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2012 Outback Ltd 3.6r
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I expanded the CPO warrant on my '12, back in '14 when I bought her. In the past, the EW has saved my bacon, but that was with Ford & GM vehicles, and at 'cost' it was $700 to make it bumper-to-bumper for the 7/100 warranty, from the usual 7/100 power-train only that comes as part of the CPO.

Guess what, NEVER used it. I had one(1) mechanical issue, the starter would zing in cold weather, which they couldn't duplicate and refused to replace. (They need to see and hear it do it). Given the Gold Plan had a $100 deductible, and I could buy a brand new (not reman) starter for $107, including tax/shipping, I just bought a starter and installed it myself. Other than that, I've only performed the maintenance on my '12 Outback.

Not saying you'll not have a failure, as mine is a 2012 with the robust 3.6R / 5EAT combination, and not a CVT and Turbo, however, $2000 is a whole lot of money for an extended warranty. Subaru has proactively increased the CVT warranty on models at least through 2017 now, as well as certain components that proved to have issues. If there's a weak spot in the newer models, I'd suspect they'll do the same. - My one concern with the '20 models would be the new 11 inch infotainment, which has a lot of functions integrated, but other than that, wouldn't expect a major issue, and those issues are likely to be taken care of prior to the end of the 3/36 factory warranty period.
 

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2017 2.5i Premium Lapis Blue
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Yes i do, and its only $20 more per month than not. And its also a law to have it when vehicle is financed. Also, a wreck is in the 10s of thousands where a maintence is a few hundred. Did you not know this? Full coverage is mainly for the idiot driver that blows red lights and wreckless driving, what does this have to do w/ warranty again????? Are we going to discuss Home Insurance next??
You seem to have looked past my point that it is simply insurance against risk like any other similar coverage. It isn't a ripoff, it isn't just a money grab by the dealers. It is up to the individual to decide what level of risk they want to accept. Insurance of any type always favors the seller. If it didn't they wouldn't be selling it. If the decision of whether to buy any insurance was always made just on the bottom line of the overall picture nobody would buy it at all.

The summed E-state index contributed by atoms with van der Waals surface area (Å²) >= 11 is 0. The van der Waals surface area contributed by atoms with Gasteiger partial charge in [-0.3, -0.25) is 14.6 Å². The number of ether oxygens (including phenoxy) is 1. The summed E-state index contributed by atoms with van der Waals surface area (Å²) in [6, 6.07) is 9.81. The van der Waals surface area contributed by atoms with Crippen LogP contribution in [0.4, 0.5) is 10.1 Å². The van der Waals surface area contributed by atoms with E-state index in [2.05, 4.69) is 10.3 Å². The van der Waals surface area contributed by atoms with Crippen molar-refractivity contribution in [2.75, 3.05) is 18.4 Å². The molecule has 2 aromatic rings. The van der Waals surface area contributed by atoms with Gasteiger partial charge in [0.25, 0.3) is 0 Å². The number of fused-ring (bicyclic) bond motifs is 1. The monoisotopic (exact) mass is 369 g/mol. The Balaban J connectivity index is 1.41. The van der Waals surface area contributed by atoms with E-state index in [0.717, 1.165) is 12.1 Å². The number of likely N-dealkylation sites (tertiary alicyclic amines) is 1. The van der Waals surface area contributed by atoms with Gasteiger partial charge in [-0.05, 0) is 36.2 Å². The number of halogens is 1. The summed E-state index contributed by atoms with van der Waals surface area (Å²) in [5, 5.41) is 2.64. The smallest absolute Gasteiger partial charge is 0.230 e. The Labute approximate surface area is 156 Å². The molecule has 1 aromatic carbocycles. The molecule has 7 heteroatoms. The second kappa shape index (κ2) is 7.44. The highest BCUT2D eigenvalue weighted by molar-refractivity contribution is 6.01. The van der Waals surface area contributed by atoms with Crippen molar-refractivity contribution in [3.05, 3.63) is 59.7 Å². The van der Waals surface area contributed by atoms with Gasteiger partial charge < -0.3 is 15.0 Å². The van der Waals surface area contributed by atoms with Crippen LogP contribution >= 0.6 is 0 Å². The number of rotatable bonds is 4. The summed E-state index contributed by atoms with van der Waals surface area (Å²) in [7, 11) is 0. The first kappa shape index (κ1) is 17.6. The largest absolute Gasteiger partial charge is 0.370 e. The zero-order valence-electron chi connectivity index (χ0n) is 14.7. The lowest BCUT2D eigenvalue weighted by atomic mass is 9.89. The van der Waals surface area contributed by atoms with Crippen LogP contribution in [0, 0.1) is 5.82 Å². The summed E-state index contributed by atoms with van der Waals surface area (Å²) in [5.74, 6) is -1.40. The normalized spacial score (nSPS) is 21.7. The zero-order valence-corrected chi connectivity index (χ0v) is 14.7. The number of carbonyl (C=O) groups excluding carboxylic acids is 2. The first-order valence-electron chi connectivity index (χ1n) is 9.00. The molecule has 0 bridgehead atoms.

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I can't say I have ever seen a law that requires this. Certainly lenders make it a requirement as a part of lending terms but are there really places that have to pass a law requiring it? Sad.
might depend on state. I know if I finance a car, I have to carry full insurance (collision). I think that's a requirement of the lien holder though (not a state law). Costs you over time to finance, and then you pay more in insurance you might not otherwise purchase.
 

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might depend on state. I know if I finance a car, I have to carry full insurance (collision). I think that's a requirement of the lien holder though (not a state law). Costs you over time to finance, and then you pay more in insurance you might not otherwise purchase.
Yeah, I won't say there aren't laws like that somewhere, but I've only seen it as something the lenders themselves require. If I stick to my plan hopefully I won't ever borrow money for a car again. I'm tired of payments. I haven't even had that plan for a month yet though so I don't know how long it will last. 😄
 

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might depend on state. I know if I finance a car, I have to carry full insurance (collision). I think that's a requirement of the lien holder though (not a state law). Costs you over time to finance, and then you pay more in insurance you might not otherwise purchase.
Also a person should have GAP insurance with a car loan with a minimum dp.....or else you could end up upside down on your loan.
 

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Also a person should have GAP insurance with a car loan with a minimum dp.....or else you could end up upside down on your loan.
Even better advice would be that anyone who needs gap insurance probably shouldn't be borrowing money to buy a car, but that is a different topic. 😄

And yes, I have been there and done that and have also paid for gap insurance in the past. I also just made my last payment on a leased vehicle so I'm not trying to pretend I am all superior in financial matters.
 

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Even better advice would be that anyone who needs gap insurance probably shouldn't be borrowing money to buy a car, but that is a different topic. 😄

And yes, I have been there and done that and have also paid for gap insurance in the past. I also just made my last payment on a leased vehicle so I'm not trying to pretend I am all superior in financial matters.
Human nature (especially young humans) being what it is....They want a vehicle that they cannot afford and are willing to pile on that debt for the newest new toy...Car manufacturers bank on that.
 
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